The top women in any sport are the best women in that sport.  The top men in any sport are the best men in that sport.  So if you don't want to watch the best women then you don't want to watch women.   You aren't watching the best weight-lifters, you are watching the best male weight lifters.  There is a difference.

No.  The best weightlifters in the world in every weight class are men.  Men hold every record in weightlifting.  No woman has ever held a world record that was not significantly bested by a dude.  That's why women have a separate division entirely . . . because they are (to date) incapable of competing physically in the sport at the same level.  This isn't really controversial is it?

Don't get me wrong, top level women who do Olympic weightlifting are very strong, and can crush me in every lift.  But they're not the best in the world . . . and I only watch Olympic lifts once every four years for a few hours.  I just want to watch the best in the world and then forget about them for another four years.  :P


So do you only watch heavy-weight wrestling or boxing, and ignore all the other weight categories?
                                                                                                   

Again, no.  The heaviest weight classes because the tactics and techniques tend to be different than the ones that I use.  My preference is to watch the weight classes that I've fought in.  I have no issue with watching women or amateur fights . . . but the level of technique tends to not be as high, so neither would be my first choice.

koshtra

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To me, the pleasure of sport is people excelling in complex difficult tasks, bringing training and grit and intelligence to a competition. The objective measure of their abilities doesn't really have much to do with why it's fun to watch. I guess this is why I gravitate to watching sports in which people play against each other, rather than against objective marks.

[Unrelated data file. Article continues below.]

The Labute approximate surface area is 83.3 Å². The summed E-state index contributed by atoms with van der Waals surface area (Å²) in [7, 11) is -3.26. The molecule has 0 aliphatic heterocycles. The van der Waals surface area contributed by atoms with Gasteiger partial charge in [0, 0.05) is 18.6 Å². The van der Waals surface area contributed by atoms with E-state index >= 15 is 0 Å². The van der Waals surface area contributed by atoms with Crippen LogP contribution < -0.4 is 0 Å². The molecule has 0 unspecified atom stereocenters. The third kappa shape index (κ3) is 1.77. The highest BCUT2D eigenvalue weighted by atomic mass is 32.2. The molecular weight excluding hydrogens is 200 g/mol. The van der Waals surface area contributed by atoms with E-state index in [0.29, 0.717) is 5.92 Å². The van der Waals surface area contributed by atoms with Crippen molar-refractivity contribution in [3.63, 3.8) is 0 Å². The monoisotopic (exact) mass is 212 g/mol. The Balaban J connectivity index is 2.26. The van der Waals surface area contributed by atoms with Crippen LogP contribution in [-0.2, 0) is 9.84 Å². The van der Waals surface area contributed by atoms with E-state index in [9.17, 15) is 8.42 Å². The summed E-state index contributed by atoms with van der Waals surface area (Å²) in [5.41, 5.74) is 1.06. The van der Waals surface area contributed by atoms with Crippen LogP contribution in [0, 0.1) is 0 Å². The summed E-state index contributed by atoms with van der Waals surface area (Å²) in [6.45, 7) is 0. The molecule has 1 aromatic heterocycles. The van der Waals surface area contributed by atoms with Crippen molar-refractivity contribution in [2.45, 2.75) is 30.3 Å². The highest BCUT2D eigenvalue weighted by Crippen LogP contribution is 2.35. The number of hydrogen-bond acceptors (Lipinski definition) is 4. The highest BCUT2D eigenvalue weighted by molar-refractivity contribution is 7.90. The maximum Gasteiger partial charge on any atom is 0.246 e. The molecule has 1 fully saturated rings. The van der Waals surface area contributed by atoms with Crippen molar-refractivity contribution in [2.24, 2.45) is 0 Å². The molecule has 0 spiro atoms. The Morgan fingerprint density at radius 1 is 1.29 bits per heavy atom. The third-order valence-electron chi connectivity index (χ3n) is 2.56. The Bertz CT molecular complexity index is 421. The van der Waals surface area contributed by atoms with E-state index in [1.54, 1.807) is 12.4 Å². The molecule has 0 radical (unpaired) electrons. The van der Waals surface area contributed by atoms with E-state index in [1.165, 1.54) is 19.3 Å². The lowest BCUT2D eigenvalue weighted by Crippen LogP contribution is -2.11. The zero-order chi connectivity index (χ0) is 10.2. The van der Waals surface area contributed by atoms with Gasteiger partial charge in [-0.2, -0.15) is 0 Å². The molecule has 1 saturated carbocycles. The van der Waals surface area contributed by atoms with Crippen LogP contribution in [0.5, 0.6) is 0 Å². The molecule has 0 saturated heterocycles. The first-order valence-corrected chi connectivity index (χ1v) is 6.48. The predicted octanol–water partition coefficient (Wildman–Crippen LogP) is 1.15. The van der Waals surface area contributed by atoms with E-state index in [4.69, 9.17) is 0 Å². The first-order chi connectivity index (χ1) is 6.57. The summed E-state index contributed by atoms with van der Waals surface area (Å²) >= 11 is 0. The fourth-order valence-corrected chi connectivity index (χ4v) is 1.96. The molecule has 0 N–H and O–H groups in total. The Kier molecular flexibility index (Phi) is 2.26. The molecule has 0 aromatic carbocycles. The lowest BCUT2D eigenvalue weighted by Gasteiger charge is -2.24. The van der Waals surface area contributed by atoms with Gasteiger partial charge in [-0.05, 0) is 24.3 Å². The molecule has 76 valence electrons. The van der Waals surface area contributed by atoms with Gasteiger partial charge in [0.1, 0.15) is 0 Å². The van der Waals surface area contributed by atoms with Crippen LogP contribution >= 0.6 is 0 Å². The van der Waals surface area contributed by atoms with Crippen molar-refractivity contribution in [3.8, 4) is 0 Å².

The farther down the road you go to objectively measurable "best in the world," the more you're just selecting for genetic freaks, and the less interesting it is to me. It's the real-time improvisation, the sprezzatura that appeals to me. When I watch Tobin Heath bully two defenders backwards just by her feet being never quite where either of them expect them to be -- I just take delight in that. It's the jeu d'esprit, it's human beings playing a silly game. (What could be sillier than knocking a ball around with your feet and arbitrarily deciding no one can use their hands? It's ridiculous, it's useless. I love it.)

To get that kind of delight you need to feel that the players are, in some sense, evenly matched -- if the players ranged against Heath were children, the delight would vanish, and it would suddenly look ugly rather than fun.

I think of men's and women's sports as more or less analogous to weight-classes in wrestling or boxing -- you don't want to see someone just pounding their opponent into the ground because they're a foot taller and fifty pounds heavier.

(Or maybe we watch sports precisely because we do want to see that. I hope not, though.)

Dollar Slice

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In terms of bands, like rock bands, I can understand men wanting to keep their group male. Mostly in the same sense young males often hang out/go out in groups together. When it comes to sex and that lifestyle, having a woman could make things awkward.